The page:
The Limits of Reflexivity | How Class Mobility Impedes Your Ability to Research

“In summary, I do not have the same social position as others I work with so cannot, as with my experiences as a fast-food worker, objectify my experiences in the same way. Just as the ethnographer experiences the world of the research subject through his own categories of perception and dispositions (his habitus) and so can never truly experience the subjective world of the subject they research, I would be trying to see the world of the working-class (in this case more specifically “precariat”) worker through more middle-class eyes (my class position is difficult to articulate as will be explained later in the main series).” … More The Limits of Reflexivity | How Class Mobility Impedes Your Ability to Research

The Psychic Landscape of Social Class & My Cleft Habitus | Part 4: Some Reflexions & Notes on Habitus, Luck & Biological Capital

“Being reflexive means being conscious in a way that makes our normal practice, however much it felt like we were consciously doing it before, seem like unconscious. […] By analysing how I came to acquire the scholastic disposition and become academically successful we can look at the structures which led to this, so policy can encourage these types of results.
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Biological transfer is, although stochastic and probabilistic, it is not absolutely deterministic. […] Our statistical techniques can never give us 100% certainty (if they did, we would have hard laws rather than statistical probabilities), human errors, or all the other kinds of problems associated with human research, we always face margins of errors” … More The Psychic Landscape of Social Class & My Cleft Habitus | Part 4: Some Reflexions & Notes on Habitus, Luck & Biological Capital

In Defense of Bourdieu | Critical Commentary on Dylan Riley’s “Bourdieu’s Class Theory” in new journal: Catalyst by Jacobin Magazine

“This article is a critical commentary, hopefully also comically polemical, on an article by Dylan Riley, professor of sociology at UC Berkeley, written in the new journal Catalyst in Spring 2017. I think his article does an injustice to Bourdieu and those scholars that have continued to develop his sociology. It is an extremely long and thorough, although still not as thorough as it could be, article which I hope succeeds in at least combating Riley’s criticisms, many of which seem almost slanderous to me. I hope this article also provides a decent introduction to Bourdieu’s sociology for anyone interested. ” … More In Defense of Bourdieu | Critical Commentary on Dylan Riley’s “Bourdieu’s Class Theory” in new journal: Catalyst by Jacobin Magazine

Personal Thoughts | September 2015 | BPS talk on Out-of-Body-Experiences; cherry-picking from religion; the arrogance of nu-atheist academics

“Blackmore is a hard determinist, or fatalist, meaning she believes that every action, including human action, has some cause going back to the start of the universe, which also means free will does not exist. Perhaps I was unable, in the short time I had, to explain my compatibilist position, which I believe follows from dialectical monism; however it seemed disingenuous for someone with academic authority to assert nomological determinism (fatalism) so confidently.” … More Personal Thoughts | September 2015 | BPS talk on Out-of-Body-Experiences; cherry-picking from religion; the arrogance of nu-atheist academics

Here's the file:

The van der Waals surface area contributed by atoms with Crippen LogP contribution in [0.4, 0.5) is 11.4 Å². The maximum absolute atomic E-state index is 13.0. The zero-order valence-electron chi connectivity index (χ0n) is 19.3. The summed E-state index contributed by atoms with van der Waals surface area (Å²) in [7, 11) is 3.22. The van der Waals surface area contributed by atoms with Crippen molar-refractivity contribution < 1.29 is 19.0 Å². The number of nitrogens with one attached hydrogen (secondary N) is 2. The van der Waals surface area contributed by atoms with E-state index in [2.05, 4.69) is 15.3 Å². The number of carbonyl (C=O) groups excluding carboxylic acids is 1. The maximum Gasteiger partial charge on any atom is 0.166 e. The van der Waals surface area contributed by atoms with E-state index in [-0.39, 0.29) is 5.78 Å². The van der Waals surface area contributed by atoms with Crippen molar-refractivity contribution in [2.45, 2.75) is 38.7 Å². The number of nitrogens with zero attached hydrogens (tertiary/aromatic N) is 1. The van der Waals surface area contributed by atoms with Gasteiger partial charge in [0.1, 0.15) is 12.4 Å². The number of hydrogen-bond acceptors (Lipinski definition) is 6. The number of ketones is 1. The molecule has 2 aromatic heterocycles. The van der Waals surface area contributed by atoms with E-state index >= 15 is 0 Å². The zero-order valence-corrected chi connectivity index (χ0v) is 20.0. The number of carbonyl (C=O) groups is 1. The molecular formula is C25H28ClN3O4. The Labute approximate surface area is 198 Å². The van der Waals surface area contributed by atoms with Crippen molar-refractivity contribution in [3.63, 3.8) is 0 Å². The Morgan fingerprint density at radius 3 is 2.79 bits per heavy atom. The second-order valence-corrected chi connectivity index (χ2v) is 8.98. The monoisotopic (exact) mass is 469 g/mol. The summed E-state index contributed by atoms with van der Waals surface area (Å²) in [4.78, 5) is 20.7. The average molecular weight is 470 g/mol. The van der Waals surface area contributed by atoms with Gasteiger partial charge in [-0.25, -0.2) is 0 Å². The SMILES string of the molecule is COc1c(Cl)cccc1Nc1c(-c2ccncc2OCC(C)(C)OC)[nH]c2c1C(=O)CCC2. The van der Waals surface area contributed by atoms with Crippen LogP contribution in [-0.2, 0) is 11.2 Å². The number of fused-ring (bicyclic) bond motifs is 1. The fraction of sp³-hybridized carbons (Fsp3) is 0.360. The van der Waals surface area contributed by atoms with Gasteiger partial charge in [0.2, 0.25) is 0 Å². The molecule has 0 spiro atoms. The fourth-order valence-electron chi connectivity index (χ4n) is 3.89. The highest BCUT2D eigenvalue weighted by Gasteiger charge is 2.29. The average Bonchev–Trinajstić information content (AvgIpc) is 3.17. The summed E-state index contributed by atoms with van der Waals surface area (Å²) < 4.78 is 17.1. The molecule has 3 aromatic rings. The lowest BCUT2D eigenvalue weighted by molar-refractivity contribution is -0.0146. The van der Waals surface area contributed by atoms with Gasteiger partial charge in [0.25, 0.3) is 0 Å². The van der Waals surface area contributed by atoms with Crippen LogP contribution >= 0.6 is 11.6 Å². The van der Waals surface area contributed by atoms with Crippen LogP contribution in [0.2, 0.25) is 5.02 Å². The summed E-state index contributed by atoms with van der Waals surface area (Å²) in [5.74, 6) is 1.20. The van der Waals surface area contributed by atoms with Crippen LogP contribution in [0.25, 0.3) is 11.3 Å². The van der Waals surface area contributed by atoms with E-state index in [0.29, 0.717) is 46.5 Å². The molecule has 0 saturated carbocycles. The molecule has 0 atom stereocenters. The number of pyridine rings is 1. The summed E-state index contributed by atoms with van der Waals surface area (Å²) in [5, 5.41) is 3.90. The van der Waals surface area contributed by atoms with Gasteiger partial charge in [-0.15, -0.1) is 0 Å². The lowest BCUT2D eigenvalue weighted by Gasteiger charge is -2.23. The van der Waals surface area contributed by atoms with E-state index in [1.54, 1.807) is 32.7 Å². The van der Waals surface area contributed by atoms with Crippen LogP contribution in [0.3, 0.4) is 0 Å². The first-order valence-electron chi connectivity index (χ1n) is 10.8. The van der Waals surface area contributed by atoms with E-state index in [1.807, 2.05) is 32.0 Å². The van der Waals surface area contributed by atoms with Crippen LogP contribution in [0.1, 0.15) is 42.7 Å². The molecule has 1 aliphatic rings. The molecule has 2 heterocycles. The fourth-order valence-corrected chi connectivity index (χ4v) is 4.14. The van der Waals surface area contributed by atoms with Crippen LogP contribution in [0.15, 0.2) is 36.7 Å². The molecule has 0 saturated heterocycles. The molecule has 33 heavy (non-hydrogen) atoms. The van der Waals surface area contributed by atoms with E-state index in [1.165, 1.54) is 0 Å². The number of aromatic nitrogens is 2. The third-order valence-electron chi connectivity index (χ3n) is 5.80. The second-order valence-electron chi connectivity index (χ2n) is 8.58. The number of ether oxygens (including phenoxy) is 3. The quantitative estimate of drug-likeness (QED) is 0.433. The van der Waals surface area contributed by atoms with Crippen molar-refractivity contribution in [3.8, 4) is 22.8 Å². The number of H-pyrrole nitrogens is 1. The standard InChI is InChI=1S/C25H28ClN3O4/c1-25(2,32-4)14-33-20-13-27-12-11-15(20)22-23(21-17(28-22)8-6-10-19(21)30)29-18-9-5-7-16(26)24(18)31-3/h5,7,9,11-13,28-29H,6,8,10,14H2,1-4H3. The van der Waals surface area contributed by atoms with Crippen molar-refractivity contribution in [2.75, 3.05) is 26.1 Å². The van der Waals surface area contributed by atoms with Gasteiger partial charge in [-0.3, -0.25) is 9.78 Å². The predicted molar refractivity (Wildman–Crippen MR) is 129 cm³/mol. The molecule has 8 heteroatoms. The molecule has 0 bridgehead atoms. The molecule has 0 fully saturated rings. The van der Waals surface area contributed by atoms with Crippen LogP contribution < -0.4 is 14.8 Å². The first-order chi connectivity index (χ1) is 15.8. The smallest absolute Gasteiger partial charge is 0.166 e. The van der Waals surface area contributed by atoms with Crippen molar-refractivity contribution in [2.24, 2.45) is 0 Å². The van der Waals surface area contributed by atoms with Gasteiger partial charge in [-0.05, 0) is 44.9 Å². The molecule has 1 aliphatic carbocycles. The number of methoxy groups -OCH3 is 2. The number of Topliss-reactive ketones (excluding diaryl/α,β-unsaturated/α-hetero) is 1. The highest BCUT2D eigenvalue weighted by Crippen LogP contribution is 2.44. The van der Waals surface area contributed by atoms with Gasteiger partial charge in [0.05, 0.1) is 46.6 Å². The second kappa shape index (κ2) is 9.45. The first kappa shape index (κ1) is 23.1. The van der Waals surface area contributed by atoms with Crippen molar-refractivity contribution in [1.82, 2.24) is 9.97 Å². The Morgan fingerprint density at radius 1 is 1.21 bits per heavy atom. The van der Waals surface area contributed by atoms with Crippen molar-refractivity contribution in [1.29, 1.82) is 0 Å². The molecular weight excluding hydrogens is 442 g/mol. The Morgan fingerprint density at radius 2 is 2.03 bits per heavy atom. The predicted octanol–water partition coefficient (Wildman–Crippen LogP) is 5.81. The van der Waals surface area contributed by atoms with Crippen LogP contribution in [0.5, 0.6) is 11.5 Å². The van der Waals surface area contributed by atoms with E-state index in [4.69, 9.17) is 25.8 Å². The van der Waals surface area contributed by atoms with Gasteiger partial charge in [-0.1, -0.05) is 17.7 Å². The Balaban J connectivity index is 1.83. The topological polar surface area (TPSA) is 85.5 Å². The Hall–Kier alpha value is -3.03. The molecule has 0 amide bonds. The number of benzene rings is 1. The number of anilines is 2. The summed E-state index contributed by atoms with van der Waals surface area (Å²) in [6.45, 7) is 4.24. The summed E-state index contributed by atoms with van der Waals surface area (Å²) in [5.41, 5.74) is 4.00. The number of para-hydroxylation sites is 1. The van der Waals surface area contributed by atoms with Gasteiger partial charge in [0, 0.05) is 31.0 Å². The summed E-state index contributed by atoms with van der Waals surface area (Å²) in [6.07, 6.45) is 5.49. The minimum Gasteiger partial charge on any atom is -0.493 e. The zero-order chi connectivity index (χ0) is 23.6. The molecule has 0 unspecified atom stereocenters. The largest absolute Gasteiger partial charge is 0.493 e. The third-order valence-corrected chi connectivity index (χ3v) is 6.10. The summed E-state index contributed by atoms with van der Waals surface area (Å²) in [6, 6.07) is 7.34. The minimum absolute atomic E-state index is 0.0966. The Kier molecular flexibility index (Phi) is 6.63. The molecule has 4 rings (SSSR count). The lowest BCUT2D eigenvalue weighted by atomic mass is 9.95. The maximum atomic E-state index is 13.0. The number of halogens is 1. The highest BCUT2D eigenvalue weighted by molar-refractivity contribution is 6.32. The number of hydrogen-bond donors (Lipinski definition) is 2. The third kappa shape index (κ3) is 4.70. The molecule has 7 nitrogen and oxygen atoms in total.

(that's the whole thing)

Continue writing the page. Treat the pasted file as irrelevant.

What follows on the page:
Personal Thoughts | August 2015 | Materialists should not blame individuals for their being, as their consciousness arises from their material conditions, but we should not forget radical freedom.

“[…] One of the most beautiful truths of dialectical materialism is the realisation that consciousness is a product of material conditions- not the other way around. What this means is that our personality is a result of the environment in which we develop. […] Although our will is limited, denial of radical freedom is bad faith.” … More Personal Thoughts | August 2015 | Materialists should not blame individuals for their being, as their consciousness arises from their material conditions, but we should not forget radical freedom.

How do we develop scientific knowledge?

“[…] Scientists aren’t lacking in self-awareness. In fact, peer review, proof-reading, replication, falsification etc are among the key reasons as to why science has been doing so well for the past few centuries and show how seriously we take our endeavours. Yes admittedly there are those that abuse science to support their agenda but that is why we should actually investigate shady looking evidence instead of just making assumptions.” … More How do we develop scientific knowledge?

The NHS shouldn’t be offering Homeopathy

“Homeopathic “medicine” takes substances that usually cause certain ailments and dilutes them to the point of being near indistinguishable from just water thus magically making them curative. I’d like to hope I’m preaching to the choir when telling university students that this stuff is nonsense but I was unaware that these kinds of “treatments” were available on the NHS.” … More The NHS shouldn’t be offering Homeopathy

Making mental health diagnoses clearer by making the logic of diagnosis fuzzier

“In the field of mental health, the way we think about disease, diagnosis and recovery is still somewhat debated. Notably, the latest edition of the diagnostic and statistical manual, DSM-V, by the American Psychiatric Association, came under heavy criticism when it was released, in part due to its lack of precision when defining many disorders.” … More Making mental health diagnoses clearer by making the logic of diagnosis fuzzier